Case Study: Queen Elizabeth’s Grammar School, Faversham
Queen Elizabeth’s Grammar School is a selective co-educational grammar school. The school is attended by approximately 850 students.
Queen Elizabeth’s have taken part in Debating Matters since 2005, and have made it through to Regional Final level three times and the National Final twice. We spoke to teacher Tom Finn-Kelcey (far right), Head of PSHE & Citizenship and student Rachael Shepherd(front row, thrid from left) about debating at Queen Elizabeth’s.
The momentum to establish a school debate society came from Tom who was keen to sustain his students’ interest and momentum for debate after being knocked out of the competition one year at an early stage. When Tom took over the school debating society in 2008 there were up to 30 students involved, and by 2009 the society had attracted 90 students. Those involved in the society are currently inyears 10-13.
The debate society meets at lunchtime during the autumn term and stages an inter-school competition in the sixth form common room. During the later rounds in the spring, held in the school library, the school sees whole year groups at the debates; often with an audience of 30 to 40 students. These inter-school debates allow students to gain experience of critiquing their own peer group and learning to give feedback constructively, whilst working out where their peers arguments (and debate performance) don’t hold up. Year 13 students act as mentors to the younger debaters which involves helping them to use the Debating Matters website for research, offering advice on how to write a good speech and the best way to calmly and effectively deal with judge and audience questions. Rachael Shepherd states that: “We try to make sure that the mentors are there to give advice and help with technique but not to actually do the research”. Students in the club have some say in the debate motions chosen, although these are ultimately chosen by Tom Finn-Kelcey.
The students we spoke to at Queen Elizabeth’s say that “debating has become a ‘cool’ thing”, helped in no small part by the idea of winning through to the Debating Matters National Final in London each year. There is also a vibrant social side to the debate club, where students can come together informally, from across year groups, and new friendships are formed. Students talk of the debate club, and indeed the Debating Matters national competition, as being “more than a competition - we have a good time debating, even though we might not win”.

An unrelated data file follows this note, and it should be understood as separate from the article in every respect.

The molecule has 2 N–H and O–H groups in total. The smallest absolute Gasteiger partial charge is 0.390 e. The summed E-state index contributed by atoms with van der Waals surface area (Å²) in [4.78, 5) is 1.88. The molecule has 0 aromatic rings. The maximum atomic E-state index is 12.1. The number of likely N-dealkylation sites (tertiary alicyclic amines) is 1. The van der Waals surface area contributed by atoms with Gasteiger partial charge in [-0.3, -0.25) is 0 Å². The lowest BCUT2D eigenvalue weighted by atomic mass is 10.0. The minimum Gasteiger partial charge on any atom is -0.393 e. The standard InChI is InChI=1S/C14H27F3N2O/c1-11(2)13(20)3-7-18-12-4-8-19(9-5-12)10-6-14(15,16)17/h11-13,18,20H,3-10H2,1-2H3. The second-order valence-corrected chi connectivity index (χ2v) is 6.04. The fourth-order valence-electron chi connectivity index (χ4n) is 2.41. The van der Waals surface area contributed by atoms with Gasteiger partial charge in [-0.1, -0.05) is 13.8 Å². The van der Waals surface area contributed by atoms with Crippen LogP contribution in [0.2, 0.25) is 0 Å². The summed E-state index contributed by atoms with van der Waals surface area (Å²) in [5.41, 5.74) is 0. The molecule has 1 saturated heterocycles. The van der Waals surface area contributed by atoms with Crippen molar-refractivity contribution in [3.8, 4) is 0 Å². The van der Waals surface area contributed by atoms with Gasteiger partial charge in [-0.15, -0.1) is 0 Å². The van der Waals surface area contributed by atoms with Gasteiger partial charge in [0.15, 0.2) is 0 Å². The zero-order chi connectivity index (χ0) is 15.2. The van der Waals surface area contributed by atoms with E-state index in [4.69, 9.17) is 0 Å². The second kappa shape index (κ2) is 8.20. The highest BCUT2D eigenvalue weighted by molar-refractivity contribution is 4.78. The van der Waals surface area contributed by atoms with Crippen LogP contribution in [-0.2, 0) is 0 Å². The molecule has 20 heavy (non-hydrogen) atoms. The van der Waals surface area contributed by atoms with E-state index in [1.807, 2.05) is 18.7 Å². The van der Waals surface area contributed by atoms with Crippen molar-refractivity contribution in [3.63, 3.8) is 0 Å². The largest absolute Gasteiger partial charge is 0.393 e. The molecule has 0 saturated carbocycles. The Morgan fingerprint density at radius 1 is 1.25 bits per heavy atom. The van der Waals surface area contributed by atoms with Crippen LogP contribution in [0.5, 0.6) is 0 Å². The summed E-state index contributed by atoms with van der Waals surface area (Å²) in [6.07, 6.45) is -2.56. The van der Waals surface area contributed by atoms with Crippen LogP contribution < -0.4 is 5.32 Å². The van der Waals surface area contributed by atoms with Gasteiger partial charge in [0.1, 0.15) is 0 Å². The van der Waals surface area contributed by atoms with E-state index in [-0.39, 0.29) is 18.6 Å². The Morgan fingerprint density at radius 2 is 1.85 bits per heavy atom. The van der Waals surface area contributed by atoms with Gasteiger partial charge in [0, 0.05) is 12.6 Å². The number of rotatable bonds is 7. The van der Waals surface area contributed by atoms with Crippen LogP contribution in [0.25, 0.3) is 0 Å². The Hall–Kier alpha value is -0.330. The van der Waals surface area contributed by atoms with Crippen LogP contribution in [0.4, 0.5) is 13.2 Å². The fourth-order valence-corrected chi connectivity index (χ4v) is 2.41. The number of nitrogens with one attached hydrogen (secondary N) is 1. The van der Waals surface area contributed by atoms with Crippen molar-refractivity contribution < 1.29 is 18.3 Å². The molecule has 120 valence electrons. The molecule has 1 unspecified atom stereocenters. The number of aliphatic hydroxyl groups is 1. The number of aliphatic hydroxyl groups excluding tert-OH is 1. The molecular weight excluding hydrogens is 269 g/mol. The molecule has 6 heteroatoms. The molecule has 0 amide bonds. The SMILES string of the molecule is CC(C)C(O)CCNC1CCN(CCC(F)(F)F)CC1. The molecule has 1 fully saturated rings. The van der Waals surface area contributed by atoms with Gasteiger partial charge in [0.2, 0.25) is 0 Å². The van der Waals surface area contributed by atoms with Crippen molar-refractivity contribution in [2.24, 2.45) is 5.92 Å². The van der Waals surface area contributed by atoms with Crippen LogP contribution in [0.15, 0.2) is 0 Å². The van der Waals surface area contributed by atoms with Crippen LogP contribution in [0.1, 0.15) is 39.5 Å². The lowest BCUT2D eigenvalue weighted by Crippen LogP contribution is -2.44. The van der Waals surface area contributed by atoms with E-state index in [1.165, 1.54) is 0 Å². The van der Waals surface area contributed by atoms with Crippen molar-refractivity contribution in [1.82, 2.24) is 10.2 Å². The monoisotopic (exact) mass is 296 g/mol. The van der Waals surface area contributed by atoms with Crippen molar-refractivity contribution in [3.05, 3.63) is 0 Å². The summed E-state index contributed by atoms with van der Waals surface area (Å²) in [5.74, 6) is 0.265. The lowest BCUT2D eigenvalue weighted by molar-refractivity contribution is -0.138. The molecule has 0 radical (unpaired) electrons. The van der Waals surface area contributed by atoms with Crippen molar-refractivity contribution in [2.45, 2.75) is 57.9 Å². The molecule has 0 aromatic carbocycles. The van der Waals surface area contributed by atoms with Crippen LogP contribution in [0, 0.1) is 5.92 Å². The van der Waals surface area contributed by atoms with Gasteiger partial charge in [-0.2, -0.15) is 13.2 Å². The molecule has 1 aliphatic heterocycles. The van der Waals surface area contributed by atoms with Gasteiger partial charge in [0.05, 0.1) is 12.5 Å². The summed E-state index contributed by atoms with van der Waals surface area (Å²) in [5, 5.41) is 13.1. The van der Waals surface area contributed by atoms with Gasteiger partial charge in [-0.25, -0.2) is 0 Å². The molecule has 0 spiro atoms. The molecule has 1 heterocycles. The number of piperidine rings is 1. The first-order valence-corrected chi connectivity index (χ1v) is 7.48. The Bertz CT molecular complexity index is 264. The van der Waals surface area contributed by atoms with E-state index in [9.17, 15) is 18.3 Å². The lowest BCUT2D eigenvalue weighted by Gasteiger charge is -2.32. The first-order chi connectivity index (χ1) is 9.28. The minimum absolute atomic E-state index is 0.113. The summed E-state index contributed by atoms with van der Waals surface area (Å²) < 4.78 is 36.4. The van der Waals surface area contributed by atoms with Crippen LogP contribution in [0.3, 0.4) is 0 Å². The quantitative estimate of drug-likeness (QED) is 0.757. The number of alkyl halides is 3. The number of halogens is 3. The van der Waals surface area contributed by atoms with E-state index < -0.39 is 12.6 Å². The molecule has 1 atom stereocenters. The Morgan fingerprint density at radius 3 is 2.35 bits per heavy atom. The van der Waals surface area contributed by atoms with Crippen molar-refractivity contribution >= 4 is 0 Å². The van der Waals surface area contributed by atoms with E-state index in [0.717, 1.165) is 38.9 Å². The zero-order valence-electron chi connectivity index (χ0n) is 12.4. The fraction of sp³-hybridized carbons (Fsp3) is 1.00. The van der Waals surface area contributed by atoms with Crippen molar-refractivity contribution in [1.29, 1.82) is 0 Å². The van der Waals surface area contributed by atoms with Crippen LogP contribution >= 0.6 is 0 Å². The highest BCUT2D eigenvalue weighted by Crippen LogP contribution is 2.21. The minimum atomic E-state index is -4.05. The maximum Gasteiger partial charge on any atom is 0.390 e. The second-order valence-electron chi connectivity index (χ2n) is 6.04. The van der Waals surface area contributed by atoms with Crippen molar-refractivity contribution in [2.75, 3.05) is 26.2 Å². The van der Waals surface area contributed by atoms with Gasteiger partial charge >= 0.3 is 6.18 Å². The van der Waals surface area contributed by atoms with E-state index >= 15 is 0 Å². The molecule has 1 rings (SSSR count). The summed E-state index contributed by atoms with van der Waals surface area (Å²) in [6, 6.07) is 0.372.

The debating society has retained all the key elements of the Debating Matters competition, but some adaptation has been introduced to allow for shorter debates during the earlier stages of the inter-school competition. For these lunchtime debates the students have reduced the time from 70 to 40 minutes, but retain the standard Debating Matters format for their later debates. One of the essential elements of the Debating Matters format, the panel of three judges who decide which team has won a debate, is also retained by Queen Elizabeth’s, with judges drawn from the student and teaching body. To date about 20 Queen Elizabeth’s Grammar School staff have been involved as debate society judges. All debates are chaired by year 12 and 13 students as the students themselves feel that younger pupils aren’t yet ready to provide the authority and direction required for that position.
The debate club makes good use of the freely available Debating Matters debate motions and Topic Guides, and sometimes also generates its own debate motions to reflect current news issues. In these cases the students have to prepare without the aid of a Topic Guide, although students say the existing Topic Guide resources are useful on a broad range of themes such as free speech, the precautionary principal etc.
From Tom’s point of view, the culture around the debate society is now vibrant enough to be sustainable even in his absence, having a life of its own beyond the motivation of an individual teacher, which many school debate clubs rely on. During a recent period of absence, when Tom was away for some weeks, the students (led by the sixth formers) still arranged and staged some twenty debates to keep the inter-school competition programme on track.
The debate society’s sixth formers use their early in-school debates as practice sessions for the Debating Matters Qualifying Rounds, and they also serve to allow Tom Finn-Kelcey to select the team for the national competition. Uniquely to Queen Elizabeth’s, each member of the competition team has an understudy which, aside from creating a strong cohort for the national competition in the event that a student has to withdraw from the team, allows a greater degree of participation in the national competition for more students than would otherwise be possible. Student Rachael backs this up by saying:
“Our main aim is to try to get everyone involved and enjoy the learning aspect of Debating Matters; (and) taking on the harder and deeper arguments of today’s society from all different perspectives”.
What Queen Elizabeth’s do:
- Run a debate club, led by a teacher and sixth formers, and stage an in-school competition
- Hold lunchtime meetings, open to all students, to encourage wider participation in debate
- Involve sixth form students heavily in the running of the club
- Encourage younger students to get involved
- Make the debate society fun by promoting audience participation and not excluding anyone if they want to watch or join in from the broader school body